Access to drugs or veterinary care: In North Carolina, castrations in cattle are not often performed by veterinarians, nor even performed under the supervision of veterinarians. Beyond this, there are not currently approved any drugs for use in cattle to relieve or prevent pain in the United States. The drugs that are commonly used are either tightly controlled by the DEA and/or are used extra-label by veterinarians. Therefore, without veterinary involvement, access to pain-relieving drugs is unlikely. In situations where a veterinarian has been consulted, the drugs that can be prescribed and used by the producer themselves are limited. As a prescribing veterinarian, I would only be able to provide a non-steroidal anti-inflammatory drug (NSAID) to a concerned farmer. A 2014 study found that calves given one dose of flunixin meglumine (a type of NSAID) at the time of surgical castration had the same outcomes as calves given saline, or in other words, there was no benefit to giving the drug at castration. Other studies looking at effects of long-term NSAID administration to castrated calves showed benefits over calves not receiving the drug. It must be pointed out that drug administration was provided for 3-7 days and began 24 hours before castration. Long-acting NSAID formulation would greatly improve our ability to provide pain-relief to castrated calves. However, provision of an NSAID at the time of castration misses one big piece of the puzzle: these drugs do nothing for the pain and distress felt at the actual time of castration. To block this experience, a producer’s hands are tied without having a veterinarian perform the castrations. The drugs necessary to prevent an animal feeling the castration procedure are only available to veterinarians and cannot be prescribed out.

Time efficiency of procedure: It is often said that working slow is the fastest way to work cattle. This, to me, means never rush to get things done when moving cattle because things are bound to derail in a hurry if you do. Regardless, I always want to get cattle up and then back to normal as quickly as I possibly can. I know that the act of penning and moving through a chute is stressful, even to cattle accustomed to being worked. Time away from pasture is time that animal is not being productive and potentially costing me money! When it comes to castrating calves, I want to minimize the amount of stress that calf has to experience. Addition of drugs and techniques to minimize pain and stress add time to the procedure on an individual animal. This additional time per calf costs more in labor and adds time that all the calves behind him have to wait before they get to go back home. All this adds up to more and more stress. While I do not think this argument is justification for not providing pain-relief to castrated calves, it is certainly a nagging thought in the back of my head as a livestock veterinarian. Many producers and veterinarians in our industry’s status quo will cite this reason as why they won’t do things differently.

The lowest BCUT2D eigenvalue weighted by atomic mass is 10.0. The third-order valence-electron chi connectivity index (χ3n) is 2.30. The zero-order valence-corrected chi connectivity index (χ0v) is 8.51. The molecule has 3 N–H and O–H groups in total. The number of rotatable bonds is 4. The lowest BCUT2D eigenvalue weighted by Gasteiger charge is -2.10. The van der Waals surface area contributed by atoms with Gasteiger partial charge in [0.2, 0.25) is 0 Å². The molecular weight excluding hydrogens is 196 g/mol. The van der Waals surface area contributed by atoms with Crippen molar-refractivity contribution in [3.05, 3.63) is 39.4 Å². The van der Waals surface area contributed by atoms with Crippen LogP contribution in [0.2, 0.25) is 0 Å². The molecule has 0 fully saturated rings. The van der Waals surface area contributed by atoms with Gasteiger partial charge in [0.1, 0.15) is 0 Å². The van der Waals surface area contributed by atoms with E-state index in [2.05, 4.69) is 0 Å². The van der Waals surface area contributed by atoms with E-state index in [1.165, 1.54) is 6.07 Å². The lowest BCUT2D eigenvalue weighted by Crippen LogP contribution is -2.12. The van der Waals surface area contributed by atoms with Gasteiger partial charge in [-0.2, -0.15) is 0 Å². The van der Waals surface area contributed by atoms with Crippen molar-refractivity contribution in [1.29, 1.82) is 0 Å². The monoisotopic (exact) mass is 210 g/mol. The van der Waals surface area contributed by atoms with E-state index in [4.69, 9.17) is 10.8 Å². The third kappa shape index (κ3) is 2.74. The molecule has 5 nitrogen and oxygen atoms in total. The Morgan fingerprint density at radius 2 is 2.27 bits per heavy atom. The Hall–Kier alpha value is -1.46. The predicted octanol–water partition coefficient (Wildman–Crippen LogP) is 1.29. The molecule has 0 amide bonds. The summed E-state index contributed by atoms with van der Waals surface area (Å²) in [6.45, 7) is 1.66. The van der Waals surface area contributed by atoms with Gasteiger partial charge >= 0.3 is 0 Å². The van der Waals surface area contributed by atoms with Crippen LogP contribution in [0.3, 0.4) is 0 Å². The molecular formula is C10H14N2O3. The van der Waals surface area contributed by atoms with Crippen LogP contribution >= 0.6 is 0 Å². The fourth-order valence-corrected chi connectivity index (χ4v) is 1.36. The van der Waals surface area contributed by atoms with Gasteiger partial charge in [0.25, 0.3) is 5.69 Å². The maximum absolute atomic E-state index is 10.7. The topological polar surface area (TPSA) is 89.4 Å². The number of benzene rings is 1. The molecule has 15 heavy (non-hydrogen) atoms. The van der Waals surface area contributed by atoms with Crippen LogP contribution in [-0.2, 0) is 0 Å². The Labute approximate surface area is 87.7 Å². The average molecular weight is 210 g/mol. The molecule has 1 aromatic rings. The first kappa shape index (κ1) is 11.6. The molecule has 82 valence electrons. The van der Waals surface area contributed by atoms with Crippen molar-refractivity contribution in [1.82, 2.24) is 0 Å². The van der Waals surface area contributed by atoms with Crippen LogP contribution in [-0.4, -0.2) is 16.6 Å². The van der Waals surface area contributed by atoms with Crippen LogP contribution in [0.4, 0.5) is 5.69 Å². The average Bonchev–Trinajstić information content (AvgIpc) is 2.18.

Lack of understanding or concern: I do not like to admit that this is a factor in our industry. In a survey of livestock veterinarians, greater than 75% reported that they felt castration is a painful procedure. I really want to talk to the nearly 25% that did not think it was painful to try to understand their versions of reality. In that same study, only 1 in 5 respondents reported using any kind of pain-relieving drugs in cattle they castrate. I have also had producers decline my recommendation for adding pain control while at the same time wincing when they view a castration. Further, I have fielded comments like, “The average consumer doesn’t know what we do, nor really care, so why should I change the way I’m doing things?” Attitudes of indifference in the face of our own admittance that we are not doing things the best way we can are concerning. Let me be frank – castration is painful. Castrated animals will benefit from us changing our approach to this procedure in the future. Whether or not the general consuming public is concerned about castration practices is debatable. Regardless, I guarantee that if I graphically described the way a steer is made to someone four generations removed from cattle production, they would think about it the next time they went to purchase beef.

In this two-part series of articles, I am intending to “stir the pot.” Answers to this problem are yet to be found. I do not see chiasmic changes to cattle production ahead, but with global markets becoming more important than ever to our product’s success and domestic demand for humanely-raised animal proteins continuing to grow, I feel we must be proactively minded rather than reactive. Next month, I will look into new research regarding the future of castration management and attempt to offer some solutions to the issues presented here.